Yes, Day of the Dead starts at Halloween, but the two celebrations have little in common. Halloween, based on Irish traditions, warns that the dead will rise. Always pragmatic, the Irish felt you needed to build bonfires, carve turnips into scary faces and wear costumes to keep the dead at bay.
But El Dia de los Muertos looks at death as something to be celebrated, not feared. As such the dead are actually invited to drop by for a visit, a little conversation and maybe a quick meal and shot of tequilla.
In Mexico, the streets near the cemeteries are filled with decorations of papel picado, flowers, candy calaveras (skeletons and skulls), and parades. To celebrate the dead families construct altars in their homes, and place offrendas, or offerings, of food such as pan de muertos, baked in shapes of skulls and figures, as well as candles, incense, yellow marigolds and, most importantly, a photo of the departed soul. There might be a visit to the local cemetery for a picnic.
This is an old-school Mexican holiday. During the time of the Aztecs, a month-long summer celebration was overseen by the goddess Mictecacihuatl, the Lady of the Dead. After the Aztecs were conquered by Spain and Catholicism became the dominant religion, the customs became intertwined with the Christian commemoration of All Saints' Day on Nov. 1
How can you celebrate here in Denver?
Stop by the Chicano Humanities and Arts Council Gallery and check out their Dia de los Muertos artwork in various mediums, now through Nov. 3. A FREE reception is on Friday Nov. 2nd, from 5-10PM. Aztec Dancers begin promptly at 6PM. Show features artwork and altars created by local artists and schools, an extensive collection of Dia de los Muertos merchandise in their sales shop, La Tiendita. Some of my favorite art acquisitions come from this gallery (at very affordable prices). Among my favorite is Dia de los Muertos art created by school children. Don't miss it.. 772 Santa Fe Drive, Denver.
Down the street Museo de las Americas will celebrate Dia de los Muertos by featuring a traditional altar with offrendas "offerings" prepared by Executive Director, Maruca Salazar. FREE admission on Nov. 2. This special installation will continue into the eve of First Friday festivities on Friday, Nov. 2. Make sugar skulls from 5-7PM! 861 Santa Fe Drive, Denver.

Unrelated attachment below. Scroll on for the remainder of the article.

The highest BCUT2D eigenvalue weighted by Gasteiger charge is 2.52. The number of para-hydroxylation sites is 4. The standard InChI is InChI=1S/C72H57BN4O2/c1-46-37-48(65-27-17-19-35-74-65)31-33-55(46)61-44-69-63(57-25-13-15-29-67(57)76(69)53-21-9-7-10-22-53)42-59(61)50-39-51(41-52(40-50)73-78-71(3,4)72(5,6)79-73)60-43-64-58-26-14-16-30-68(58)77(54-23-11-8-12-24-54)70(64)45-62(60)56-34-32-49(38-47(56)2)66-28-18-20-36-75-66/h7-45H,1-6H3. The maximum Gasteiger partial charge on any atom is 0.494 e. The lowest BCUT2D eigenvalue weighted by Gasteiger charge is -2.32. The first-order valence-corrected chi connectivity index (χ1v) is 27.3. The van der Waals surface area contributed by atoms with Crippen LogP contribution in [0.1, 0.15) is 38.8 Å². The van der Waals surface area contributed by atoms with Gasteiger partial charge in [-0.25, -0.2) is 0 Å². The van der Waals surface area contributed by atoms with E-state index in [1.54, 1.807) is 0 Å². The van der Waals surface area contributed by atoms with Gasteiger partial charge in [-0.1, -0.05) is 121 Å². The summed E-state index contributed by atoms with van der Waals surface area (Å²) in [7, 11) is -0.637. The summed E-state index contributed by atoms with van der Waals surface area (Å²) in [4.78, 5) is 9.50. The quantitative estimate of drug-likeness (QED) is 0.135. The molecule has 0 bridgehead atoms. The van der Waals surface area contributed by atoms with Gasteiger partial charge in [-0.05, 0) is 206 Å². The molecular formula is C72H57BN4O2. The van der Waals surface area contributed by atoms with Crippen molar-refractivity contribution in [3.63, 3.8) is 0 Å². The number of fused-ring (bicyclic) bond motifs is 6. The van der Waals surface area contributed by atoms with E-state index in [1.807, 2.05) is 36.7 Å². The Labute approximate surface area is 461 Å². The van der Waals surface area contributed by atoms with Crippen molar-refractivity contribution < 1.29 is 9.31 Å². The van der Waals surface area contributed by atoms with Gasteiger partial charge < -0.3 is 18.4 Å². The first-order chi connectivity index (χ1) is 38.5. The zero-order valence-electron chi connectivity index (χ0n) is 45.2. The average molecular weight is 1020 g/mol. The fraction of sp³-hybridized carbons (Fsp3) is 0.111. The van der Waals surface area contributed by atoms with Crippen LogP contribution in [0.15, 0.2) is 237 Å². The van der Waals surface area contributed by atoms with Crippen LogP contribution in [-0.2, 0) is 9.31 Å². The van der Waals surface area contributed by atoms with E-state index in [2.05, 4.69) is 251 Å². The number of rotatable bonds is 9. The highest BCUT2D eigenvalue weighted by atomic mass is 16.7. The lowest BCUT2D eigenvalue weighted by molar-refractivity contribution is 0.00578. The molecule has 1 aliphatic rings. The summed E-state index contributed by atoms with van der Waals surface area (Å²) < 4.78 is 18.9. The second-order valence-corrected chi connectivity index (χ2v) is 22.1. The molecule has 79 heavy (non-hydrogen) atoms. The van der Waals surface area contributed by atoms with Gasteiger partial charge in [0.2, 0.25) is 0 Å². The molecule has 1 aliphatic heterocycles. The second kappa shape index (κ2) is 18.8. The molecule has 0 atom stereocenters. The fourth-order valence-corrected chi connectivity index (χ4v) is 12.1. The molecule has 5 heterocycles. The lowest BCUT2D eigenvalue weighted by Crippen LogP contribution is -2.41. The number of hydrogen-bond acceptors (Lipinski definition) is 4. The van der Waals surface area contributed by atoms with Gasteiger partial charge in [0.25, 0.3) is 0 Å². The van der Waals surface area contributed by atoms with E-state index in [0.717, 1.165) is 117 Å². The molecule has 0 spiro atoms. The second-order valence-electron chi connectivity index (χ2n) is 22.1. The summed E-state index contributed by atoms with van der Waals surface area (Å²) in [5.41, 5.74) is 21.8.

Also, the Fiesta Colorado Dance Company which presents a stage production of death, love and life in"El Dia de Los Muertos" on Friday Nov. 2. Experience a colorful,spiritual and intimate evening of dancing skeletons and traditional folkloric dance. Shows at 7PM and 8:30PM. Tix are only $5-10. Su Teatro Cultural & Performing Arts Cente, 721 Santa Fe Drive, Denver.
Across town at Pirate: Contemporary Art you can expect their annual Day of the Dead exhibit to be a crowd pleaser. This year it runs through Nov. 11 and the official reception will be from 6-10PM on Friday, Nov. 2. Aztec Dancers, a candlelight procession and pinatas are part of the fun. FREE admission.
Last but not least, Funky Buddha celebrates Dia de los Muertos on Friday, Nov. 2, starting at 8PM. Sleep (of The Chicharones), Dirty Little Thieves, Maulskull, Aklock, AG Flux, Mane Rok & DeeJay Tense, TimeLine (of Pretty Ugly), Rhyme Progression, DeeJay Diabolic, BullHead*ded, Raph, Milogic. FREE, but you have to be 21 and over. 776 Lincoln St., Denver.